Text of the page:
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B'bang prisoners in 24 hour lock-up

B'bang prisoners in 24 hour lock-up

B ATTAMBANG - An attempted escape at Battambang jail has prompted guards to keep

all male prisoners locked in their cellblocks 24 hours a day for more than two

weeks.

Prisoners and human rights workers have told the Post that since

April 18 the jail's 263 male inmates have been kept in their cells and not

visited by a doctor.

The lock up follows an attempted escape by six

prisoners, whom guards discovered had been trying to saw open the wooden bars of

one of the cellblocks. The jail's deputy director, Kong Dy, said two prisoners

had been found hiding saws in their shoes.

Dy claimed the lock up of

prisoners had only lasted one week and involved only the six accused escapees.

He said prisoners were being allowed out of their cells twice a day, from 7:30

am to 9:30 am and from 2 pm to 4 pm. However, during a 3pm visit to the prison

on April 26, the men - except for a few given supervisory duties - were all

locked in their cellblocks.

And as of May 2, local human rights workers

reported the lock up was still in effect, although some prisoners were being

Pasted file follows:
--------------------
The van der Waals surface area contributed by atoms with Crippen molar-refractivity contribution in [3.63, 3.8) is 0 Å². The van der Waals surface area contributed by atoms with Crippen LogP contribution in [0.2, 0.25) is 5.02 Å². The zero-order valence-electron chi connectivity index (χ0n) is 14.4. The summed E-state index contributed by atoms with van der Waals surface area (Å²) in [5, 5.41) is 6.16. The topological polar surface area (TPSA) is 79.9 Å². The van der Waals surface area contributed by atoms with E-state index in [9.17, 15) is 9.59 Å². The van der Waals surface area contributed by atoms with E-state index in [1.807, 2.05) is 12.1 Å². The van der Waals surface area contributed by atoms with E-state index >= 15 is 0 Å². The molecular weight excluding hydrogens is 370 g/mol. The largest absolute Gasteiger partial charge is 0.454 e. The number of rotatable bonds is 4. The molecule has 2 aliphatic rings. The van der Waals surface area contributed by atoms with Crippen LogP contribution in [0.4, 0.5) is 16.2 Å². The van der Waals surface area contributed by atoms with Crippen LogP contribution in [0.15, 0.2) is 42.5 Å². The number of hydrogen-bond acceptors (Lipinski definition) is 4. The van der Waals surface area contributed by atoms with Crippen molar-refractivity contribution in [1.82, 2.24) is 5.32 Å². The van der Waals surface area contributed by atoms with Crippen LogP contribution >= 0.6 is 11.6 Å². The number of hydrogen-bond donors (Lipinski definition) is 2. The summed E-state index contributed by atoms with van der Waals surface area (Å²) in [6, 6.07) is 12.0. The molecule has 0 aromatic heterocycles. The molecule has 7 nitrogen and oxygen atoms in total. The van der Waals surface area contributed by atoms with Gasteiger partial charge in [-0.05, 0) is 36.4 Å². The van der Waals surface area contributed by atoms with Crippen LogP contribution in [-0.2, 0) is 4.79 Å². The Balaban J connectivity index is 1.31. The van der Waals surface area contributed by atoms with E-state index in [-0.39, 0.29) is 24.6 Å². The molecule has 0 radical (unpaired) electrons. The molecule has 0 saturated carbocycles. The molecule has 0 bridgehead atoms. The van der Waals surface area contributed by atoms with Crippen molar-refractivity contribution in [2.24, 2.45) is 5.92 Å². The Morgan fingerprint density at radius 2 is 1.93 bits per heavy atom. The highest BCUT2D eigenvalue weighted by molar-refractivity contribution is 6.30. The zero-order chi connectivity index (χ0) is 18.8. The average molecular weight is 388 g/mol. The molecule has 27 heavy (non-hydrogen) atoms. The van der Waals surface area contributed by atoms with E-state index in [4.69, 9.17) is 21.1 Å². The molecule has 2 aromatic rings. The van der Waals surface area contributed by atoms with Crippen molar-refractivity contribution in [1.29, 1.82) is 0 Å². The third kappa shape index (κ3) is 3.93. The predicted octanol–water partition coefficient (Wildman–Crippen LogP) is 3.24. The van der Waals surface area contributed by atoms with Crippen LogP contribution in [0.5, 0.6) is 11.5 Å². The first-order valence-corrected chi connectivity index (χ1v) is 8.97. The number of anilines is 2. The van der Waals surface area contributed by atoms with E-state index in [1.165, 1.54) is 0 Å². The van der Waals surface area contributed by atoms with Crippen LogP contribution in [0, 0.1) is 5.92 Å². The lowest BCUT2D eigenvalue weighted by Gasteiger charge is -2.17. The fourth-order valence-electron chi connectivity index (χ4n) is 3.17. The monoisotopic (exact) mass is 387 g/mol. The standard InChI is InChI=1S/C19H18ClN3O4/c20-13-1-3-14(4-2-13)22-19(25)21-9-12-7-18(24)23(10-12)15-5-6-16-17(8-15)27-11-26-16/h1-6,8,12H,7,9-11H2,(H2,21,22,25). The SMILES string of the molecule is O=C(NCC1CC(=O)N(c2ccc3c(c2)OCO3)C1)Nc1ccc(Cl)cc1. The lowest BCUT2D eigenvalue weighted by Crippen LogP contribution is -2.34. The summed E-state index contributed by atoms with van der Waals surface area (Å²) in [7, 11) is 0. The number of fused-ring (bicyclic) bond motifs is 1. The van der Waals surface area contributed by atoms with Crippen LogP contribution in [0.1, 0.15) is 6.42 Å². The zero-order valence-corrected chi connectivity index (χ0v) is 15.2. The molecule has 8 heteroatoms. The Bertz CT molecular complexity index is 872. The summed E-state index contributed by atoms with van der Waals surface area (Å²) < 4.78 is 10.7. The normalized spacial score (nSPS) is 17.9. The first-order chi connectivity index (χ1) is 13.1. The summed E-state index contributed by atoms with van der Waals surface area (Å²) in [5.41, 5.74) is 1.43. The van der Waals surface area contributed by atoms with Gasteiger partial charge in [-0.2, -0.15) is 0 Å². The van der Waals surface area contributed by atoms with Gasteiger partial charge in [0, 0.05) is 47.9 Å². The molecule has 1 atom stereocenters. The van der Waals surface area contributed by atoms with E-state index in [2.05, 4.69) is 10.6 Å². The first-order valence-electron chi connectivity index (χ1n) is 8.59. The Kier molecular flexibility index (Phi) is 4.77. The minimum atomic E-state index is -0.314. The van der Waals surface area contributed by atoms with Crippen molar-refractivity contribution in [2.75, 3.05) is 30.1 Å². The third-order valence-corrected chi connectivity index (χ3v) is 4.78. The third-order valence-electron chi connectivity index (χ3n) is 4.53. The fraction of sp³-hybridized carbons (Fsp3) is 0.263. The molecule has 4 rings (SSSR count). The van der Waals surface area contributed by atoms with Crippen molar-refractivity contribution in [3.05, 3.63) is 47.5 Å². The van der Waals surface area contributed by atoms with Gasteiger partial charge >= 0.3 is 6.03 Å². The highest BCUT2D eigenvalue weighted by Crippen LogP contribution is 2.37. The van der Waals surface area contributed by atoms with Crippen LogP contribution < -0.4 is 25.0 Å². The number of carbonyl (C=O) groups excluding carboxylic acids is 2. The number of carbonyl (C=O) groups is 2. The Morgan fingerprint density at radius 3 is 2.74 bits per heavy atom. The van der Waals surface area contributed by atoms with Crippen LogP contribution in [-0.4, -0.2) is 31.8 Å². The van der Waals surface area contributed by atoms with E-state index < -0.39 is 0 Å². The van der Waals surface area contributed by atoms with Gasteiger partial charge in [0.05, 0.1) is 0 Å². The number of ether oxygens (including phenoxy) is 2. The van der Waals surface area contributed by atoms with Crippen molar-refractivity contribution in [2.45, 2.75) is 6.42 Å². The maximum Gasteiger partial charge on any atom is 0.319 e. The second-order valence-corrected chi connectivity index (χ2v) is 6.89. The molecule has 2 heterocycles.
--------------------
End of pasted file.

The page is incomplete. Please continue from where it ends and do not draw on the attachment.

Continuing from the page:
allowed out of their cells for 15 minute periods.

Ok Sean, 33, a prisoner

kept in a 20-metre by 10-metre cellblock with 85 other men, said most of them

were in bad health and had not been allowed to see a doctor.

"The food

is not enough. The rice is not enough and they give us spoiled fish," said Sean,

who is awaiting trial for allegedly stealing a moto. He denies the charge.

He said guards have also became concerned about possible violence by

prisoners angry at having to pay cash or cigarettes before being allowed to see

relatives on visiting days - the tenth, twentieth and last day of each month.

Battambang jail uses a system of 'kapos' in which longstanding prisoners

are given a supervisory role over the other prisoners. It is the only jail in

the country to do so. This system was criticised in a recent report by the

United Nations Centre for Human Rights (UNCHR), for contributing to a high level

of prisoner-on-prisoner violence.

Human rights group Licadho says that

in March they discovered a 'kapo' had beaten one prisoner so badly he was

unconscious for several days. They also reported that the technique of locking

prisoners up for extended periods was commonly used at Battambang jail in order

to protect the safety of the 'kapos.'

Licadho says some conditions in

Battambang jail have improved since the UNCHR report earlier this year. Regular

visiting days for relatives were initiated and the jail allowed construction of

a classroom, where one inmate - a former teacher convicted of murder - teaches

others how to read.

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